Whale watching in Maui is one of the most amazing marine wildlife adventures – a chance to witness the majesty of the North Pacific Humpback Whales in their natural environment. Year, after year, these magical mammals grace Hawaiian waters and shorelines for their annual Winter migration through the North Pacific Ocean (roughly November-May).
Hawaii’s Kohola (whales in the ancient Hawaiian language), also known as the Central North Pacific stock, migrate between Alaska and the Hawaiian Islands.
The exact number of Humpback whales that visit Hawaii every year is unknown. Some speculate that 1/3 of the total population of North Pacific Humpback Whales arrive in Hawaii every year, others stating that it could be 1/2 of the total population. But, it is also a fact that the majority of Humpback calves born each year are also born in Hawaii.
North Pacific Humpback Whales are the fifth largest whale species in the world, and can weigh anywhere between 25-40 tons. On average, the North Pacific Humpback Whale can live for about 50-years (although there have been accounts living up to 90-years).
The North Pacific Humpback Whales feed on small crustaceans, krill, plankton and small fish. Humpback’s don’t ever feed in Hawaii’s oceans; they only feed during their Alaskan Summers, focusing on storing strength and the blubber that they will live off of during their annual Winter migration to Hawaii.
Kohola (Humpback Whales) have been visiting Hawaii since the ancient Polynesian Era. Archeologists have found Kohola petroglyphs in Olowalu on Maui, Pohue on the Big Island, and Palaoa Hill (Whale Hill) on the Island of Lanai. The petroglyphs depict an ancient human figure riding the back of a whale.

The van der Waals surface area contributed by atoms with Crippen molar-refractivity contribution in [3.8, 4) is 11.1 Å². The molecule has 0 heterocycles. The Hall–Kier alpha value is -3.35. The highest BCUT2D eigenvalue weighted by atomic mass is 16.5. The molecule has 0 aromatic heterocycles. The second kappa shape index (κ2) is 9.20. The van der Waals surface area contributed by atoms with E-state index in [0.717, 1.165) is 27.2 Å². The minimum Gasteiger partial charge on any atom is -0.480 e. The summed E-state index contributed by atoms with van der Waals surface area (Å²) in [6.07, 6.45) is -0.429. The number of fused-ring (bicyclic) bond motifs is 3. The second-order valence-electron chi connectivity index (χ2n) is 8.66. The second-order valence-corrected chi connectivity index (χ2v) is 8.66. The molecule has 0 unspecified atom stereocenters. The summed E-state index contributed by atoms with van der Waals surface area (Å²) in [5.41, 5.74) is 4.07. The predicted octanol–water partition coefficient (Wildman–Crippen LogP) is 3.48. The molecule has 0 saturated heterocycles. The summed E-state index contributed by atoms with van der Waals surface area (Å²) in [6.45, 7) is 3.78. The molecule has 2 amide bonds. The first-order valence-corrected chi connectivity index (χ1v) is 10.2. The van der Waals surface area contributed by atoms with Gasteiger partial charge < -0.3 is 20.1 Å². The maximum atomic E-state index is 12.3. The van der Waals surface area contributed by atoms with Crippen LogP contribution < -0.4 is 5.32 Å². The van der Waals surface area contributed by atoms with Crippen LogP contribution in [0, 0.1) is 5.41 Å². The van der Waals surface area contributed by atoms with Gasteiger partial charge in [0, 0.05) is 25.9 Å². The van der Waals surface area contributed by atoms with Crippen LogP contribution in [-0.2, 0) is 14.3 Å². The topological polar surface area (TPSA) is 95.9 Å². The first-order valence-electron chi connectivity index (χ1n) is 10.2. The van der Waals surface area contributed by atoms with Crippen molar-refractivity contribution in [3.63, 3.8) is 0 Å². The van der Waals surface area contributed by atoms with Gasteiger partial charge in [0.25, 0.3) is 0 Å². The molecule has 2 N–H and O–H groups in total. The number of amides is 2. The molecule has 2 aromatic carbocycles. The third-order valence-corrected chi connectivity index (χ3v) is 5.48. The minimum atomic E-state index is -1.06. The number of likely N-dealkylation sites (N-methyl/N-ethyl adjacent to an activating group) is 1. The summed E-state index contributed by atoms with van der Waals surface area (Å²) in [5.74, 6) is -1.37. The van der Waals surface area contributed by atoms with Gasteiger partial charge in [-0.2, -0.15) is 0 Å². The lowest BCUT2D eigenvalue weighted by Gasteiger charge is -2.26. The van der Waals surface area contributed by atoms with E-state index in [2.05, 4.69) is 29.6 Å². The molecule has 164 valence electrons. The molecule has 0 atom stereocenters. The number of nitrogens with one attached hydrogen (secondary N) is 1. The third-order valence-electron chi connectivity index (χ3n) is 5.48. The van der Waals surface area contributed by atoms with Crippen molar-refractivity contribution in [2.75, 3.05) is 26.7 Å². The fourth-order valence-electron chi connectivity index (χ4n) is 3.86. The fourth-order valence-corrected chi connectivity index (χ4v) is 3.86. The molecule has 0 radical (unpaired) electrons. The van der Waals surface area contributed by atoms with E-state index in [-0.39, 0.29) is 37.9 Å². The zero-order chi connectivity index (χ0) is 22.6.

In Hawaii, the North Pacific Humpback Whale is believed to be an aumukua (ancestors), and a direct representation of Kanaloa, the divine and supreme Hawaiian demigod of ocean animals.
Hawaii’s North Pacific Humpback Whales travel over 3,500-miles from Alaskan waters to Hawaiian oceans every year during their annual Winter migration. It is believed that each one-way journey can take up to 4-6 weeks, and as little as 36 days. It is also believed that an average of 8,000-10,000 Humpback Whales visit Hawaii every year, and the number is growing with the increase in population.
The Humpback’s travel from the cold Alaskan waters to the warm, subtropical climate of Hawaiian oceans for three main reasons; to breed, to birth, and to raise their young calves in safety. Humpback Whales have an 11 to 12-month gestational period, so baby Humpback calves are both conceived and birthed in Hawaii. So, it is safe to assume that last season’s breeding, becomes the following season’s birthing.
Towards the end of the Winter Season, during Hawaii’s first months of Spring, it is quite common to see the quickly growing Humpback Whale calves frolic and play on the surface of the ocean. In Hawaiian waters, the baby calves will learn the motor skills and vital masteries that are necessary for survival.
Season after season in Hawaii, the Whale Songs are recorded by multiple non-profits and vested marine life protection groups. There is such a meticulous pattern to their songs that it has been noted that where they stop the song at the end of a season, is where they pick right up again in the beginning of the next. It is possible to hear them under water when you’re swimming or snorkeling near the Humpback Whales. On Maui, you can hear the whale song while underwater in West Maui; Lahaina, Ka’anapali, and Kapalua beaches.
The Island of Maui is without a doubt the best place to be in Hawaii for whale watching from the shoreline. You can also watch the Humpback Whales off shore in South Maui coastal areas (Kihei and Wailea), and off of North Shore beaches (Paia Bay, and Ho’okipa Beach Park).